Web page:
Hematite is primarily formed through the precipitation of dissolved iron in marine environments. The mineral also arises via volcanism and contact metamorphism.
Hematite is one of the most predominant terrestrial minerals that naturally occurs in igneous, metamorphic and sedimentary rocks. The solidification of dissolved iron into hematite is driven by bacterial action, which occurred billions of years ago. Primordial marine microorganisms that were capable of photosynthesis released oxygen as a by-product of the process. The oxygen reacted with the dissolved iron to form hematite. This resulted in the deposition of the mineral on the bottom of Earth's oceans where it eventually gets washed to the shorelines.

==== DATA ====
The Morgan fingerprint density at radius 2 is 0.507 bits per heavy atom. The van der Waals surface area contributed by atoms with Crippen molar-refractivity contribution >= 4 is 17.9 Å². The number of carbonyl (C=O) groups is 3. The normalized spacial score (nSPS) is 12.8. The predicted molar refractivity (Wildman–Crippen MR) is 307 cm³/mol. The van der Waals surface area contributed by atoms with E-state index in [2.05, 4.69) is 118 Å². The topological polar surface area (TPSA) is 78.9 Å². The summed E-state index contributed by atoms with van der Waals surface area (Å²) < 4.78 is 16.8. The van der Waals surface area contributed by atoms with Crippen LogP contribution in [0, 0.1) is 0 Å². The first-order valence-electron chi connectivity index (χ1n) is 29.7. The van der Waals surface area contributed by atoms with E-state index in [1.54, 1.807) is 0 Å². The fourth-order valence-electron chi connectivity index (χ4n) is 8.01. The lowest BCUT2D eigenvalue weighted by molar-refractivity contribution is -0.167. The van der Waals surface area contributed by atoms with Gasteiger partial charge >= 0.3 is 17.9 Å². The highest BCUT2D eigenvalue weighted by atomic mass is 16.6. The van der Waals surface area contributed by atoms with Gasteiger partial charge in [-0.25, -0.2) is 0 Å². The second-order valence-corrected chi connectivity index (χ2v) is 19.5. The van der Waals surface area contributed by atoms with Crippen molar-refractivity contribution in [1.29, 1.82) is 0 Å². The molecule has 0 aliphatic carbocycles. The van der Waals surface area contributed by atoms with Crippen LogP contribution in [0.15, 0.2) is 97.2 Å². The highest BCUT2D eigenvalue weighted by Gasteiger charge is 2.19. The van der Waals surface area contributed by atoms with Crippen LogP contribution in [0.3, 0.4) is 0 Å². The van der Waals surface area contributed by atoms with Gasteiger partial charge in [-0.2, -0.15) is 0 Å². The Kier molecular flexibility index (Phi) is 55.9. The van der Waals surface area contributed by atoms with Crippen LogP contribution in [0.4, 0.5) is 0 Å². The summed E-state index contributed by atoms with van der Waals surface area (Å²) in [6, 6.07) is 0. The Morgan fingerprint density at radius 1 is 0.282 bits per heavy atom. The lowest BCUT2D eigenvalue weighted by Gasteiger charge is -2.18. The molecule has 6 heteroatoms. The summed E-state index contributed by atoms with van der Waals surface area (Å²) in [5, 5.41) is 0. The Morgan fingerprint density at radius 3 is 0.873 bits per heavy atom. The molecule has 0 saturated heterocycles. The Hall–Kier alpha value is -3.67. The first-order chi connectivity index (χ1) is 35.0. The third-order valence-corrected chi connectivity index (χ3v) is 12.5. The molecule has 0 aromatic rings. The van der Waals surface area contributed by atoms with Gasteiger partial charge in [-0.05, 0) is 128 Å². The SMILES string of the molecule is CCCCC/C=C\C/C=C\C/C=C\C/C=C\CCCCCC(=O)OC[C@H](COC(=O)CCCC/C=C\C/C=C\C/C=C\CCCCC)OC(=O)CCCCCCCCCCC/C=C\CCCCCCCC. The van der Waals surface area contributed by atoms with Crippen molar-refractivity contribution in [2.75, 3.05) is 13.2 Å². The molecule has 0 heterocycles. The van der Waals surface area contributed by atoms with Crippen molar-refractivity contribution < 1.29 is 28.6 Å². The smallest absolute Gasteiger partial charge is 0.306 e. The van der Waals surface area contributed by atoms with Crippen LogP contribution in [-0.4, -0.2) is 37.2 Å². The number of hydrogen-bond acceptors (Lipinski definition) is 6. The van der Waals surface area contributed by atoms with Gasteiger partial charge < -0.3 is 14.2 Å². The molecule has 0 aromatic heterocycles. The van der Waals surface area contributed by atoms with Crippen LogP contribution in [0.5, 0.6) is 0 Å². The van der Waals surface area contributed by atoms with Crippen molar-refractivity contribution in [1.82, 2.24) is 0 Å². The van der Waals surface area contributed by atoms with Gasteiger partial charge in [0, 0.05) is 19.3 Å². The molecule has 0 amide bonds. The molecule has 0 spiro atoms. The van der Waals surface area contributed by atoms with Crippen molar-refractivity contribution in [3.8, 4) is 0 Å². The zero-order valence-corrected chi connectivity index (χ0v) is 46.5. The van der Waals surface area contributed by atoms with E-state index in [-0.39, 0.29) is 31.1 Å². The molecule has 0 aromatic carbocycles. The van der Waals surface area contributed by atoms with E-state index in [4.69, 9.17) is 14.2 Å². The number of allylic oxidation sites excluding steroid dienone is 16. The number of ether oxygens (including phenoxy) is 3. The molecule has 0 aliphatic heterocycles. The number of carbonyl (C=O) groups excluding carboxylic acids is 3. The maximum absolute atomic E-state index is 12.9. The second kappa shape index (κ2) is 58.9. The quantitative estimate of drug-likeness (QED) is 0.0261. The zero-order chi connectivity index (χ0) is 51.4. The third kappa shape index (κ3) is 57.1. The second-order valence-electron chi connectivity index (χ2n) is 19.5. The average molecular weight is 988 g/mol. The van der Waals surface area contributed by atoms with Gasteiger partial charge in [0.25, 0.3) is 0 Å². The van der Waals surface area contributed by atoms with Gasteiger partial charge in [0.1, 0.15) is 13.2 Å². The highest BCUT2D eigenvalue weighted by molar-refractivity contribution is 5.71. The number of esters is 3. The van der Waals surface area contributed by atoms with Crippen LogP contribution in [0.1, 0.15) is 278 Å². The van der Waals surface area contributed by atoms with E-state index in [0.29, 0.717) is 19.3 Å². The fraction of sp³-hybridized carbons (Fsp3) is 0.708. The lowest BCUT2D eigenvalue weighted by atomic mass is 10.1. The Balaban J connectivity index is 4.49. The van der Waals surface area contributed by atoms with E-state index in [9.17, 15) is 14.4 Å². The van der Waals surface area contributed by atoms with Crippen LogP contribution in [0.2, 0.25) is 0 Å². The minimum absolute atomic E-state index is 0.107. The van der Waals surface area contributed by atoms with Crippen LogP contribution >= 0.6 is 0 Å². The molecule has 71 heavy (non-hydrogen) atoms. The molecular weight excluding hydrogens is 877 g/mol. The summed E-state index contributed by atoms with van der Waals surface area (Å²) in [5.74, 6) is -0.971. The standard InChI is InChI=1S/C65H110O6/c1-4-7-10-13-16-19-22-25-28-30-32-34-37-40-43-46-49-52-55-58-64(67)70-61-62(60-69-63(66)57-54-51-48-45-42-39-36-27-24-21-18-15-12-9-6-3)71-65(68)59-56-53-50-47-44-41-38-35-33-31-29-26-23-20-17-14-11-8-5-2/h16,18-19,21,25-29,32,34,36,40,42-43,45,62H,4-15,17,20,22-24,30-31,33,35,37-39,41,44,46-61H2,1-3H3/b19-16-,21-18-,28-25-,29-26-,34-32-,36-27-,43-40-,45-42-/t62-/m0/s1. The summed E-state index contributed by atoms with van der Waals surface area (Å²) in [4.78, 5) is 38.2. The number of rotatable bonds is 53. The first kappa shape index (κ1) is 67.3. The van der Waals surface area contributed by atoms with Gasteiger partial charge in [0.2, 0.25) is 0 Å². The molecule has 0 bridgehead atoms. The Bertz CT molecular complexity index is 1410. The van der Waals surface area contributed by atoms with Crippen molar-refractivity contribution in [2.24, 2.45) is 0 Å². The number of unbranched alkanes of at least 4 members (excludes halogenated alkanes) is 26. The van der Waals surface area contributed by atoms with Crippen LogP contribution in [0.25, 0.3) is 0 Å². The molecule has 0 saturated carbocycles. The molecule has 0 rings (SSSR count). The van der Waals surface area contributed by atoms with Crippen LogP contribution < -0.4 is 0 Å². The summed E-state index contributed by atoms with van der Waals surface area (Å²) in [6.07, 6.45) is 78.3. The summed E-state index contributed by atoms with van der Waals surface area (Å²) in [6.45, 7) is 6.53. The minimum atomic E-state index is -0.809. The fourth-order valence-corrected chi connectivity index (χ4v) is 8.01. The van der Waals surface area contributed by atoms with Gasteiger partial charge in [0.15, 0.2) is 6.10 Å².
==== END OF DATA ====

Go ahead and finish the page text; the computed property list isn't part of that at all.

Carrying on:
Volcanic activity also contributes to hematite formation through a crystallization process that occurs during magma differentiation. This causes hematite to be intruded or extruded into various igneous rocks. Hematite forms in metamorphic rocks through contact metamorphism when hot molten material combines with nearby rocks.